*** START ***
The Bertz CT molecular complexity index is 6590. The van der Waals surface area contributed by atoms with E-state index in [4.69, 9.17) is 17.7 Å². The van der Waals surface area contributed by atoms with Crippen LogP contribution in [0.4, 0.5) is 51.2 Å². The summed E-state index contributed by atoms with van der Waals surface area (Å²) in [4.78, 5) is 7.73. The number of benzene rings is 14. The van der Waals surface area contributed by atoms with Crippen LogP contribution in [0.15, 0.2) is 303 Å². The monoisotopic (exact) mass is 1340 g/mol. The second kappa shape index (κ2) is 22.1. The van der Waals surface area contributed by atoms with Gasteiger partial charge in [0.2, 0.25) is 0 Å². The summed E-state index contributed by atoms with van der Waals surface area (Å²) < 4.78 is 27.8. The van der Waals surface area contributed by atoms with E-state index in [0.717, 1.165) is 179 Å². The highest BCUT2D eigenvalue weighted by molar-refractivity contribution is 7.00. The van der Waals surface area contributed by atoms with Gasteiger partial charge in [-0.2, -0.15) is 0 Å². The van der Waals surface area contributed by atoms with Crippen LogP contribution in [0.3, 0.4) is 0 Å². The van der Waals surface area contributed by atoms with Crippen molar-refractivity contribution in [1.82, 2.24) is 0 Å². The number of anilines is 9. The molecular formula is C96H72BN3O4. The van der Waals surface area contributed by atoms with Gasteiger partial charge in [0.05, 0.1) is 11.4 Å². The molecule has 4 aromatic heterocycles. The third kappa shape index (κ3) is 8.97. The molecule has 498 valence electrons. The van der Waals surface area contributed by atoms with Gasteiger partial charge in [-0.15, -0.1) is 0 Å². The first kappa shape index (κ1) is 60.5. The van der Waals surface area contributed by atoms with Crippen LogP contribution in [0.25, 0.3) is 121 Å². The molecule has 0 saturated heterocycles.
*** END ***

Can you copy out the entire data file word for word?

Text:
The Bertz CT molecular complexity index is 6590. The van der Waals surface area contributed by atoms with E-state index in [4.69, 9.17) is 17.7 Å². The van der Waals surface area contributed by atoms with Crippen LogP contribution in [0.4, 0.5) is 51.2 Å². The summed E-state index contributed by atoms with van der Waals surface area (Å²) in [4.78, 5) is 7.73. The number of benzene rings is 14. The van der Waals surface area contributed by atoms with Crippen LogP contribution in [0.15, 0.2) is 303 Å². The monoisotopic (exact) mass is 1340 g/mol. The second kappa shape index (κ2) is 22.1. The van der Waals surface area contributed by atoms with Gasteiger partial charge in [0.2, 0.25) is 0 Å². The summed E-state index contributed by atoms with van der Waals surface area (Å²) < 4.78 is 27.8. The van der Waals surface area contributed by atoms with E-state index in [0.717, 1.165) is 179 Å². The highest BCUT2D eigenvalue weighted by molar-refractivity contribution is 7.00. The van der Waals surface area contributed by atoms with Gasteiger partial charge in [-0.2, -0.15) is 0 Å². The van der Waals surface area contributed by atoms with Crippen LogP contribution in [0.3, 0.4) is 0 Å². The van der Waals surface area contributed by atoms with Crippen molar-refractivity contribution in [1.82, 2.24) is 0 Å². The number of anilines is 9. The molecular formula is C96H72BN3O4. The van der Waals surface area contributed by atoms with Gasteiger partial charge in [0.05, 0.1) is 11.4 Å². The molecule has 4 aromatic heterocycles. The third kappa shape index (κ3) is 8.97. The molecule has 498 valence electrons. The van der Waals surface area contributed by atoms with Gasteiger partial charge in [-0.15, -0.1) is 0 Å². The first kappa shape index (κ1) is 60.5. The van der Waals surface area contributed by atoms with Crippen LogP contribution in [0.25, 0.3) is 121 Å². The molecule has 0 saturated heterocycles.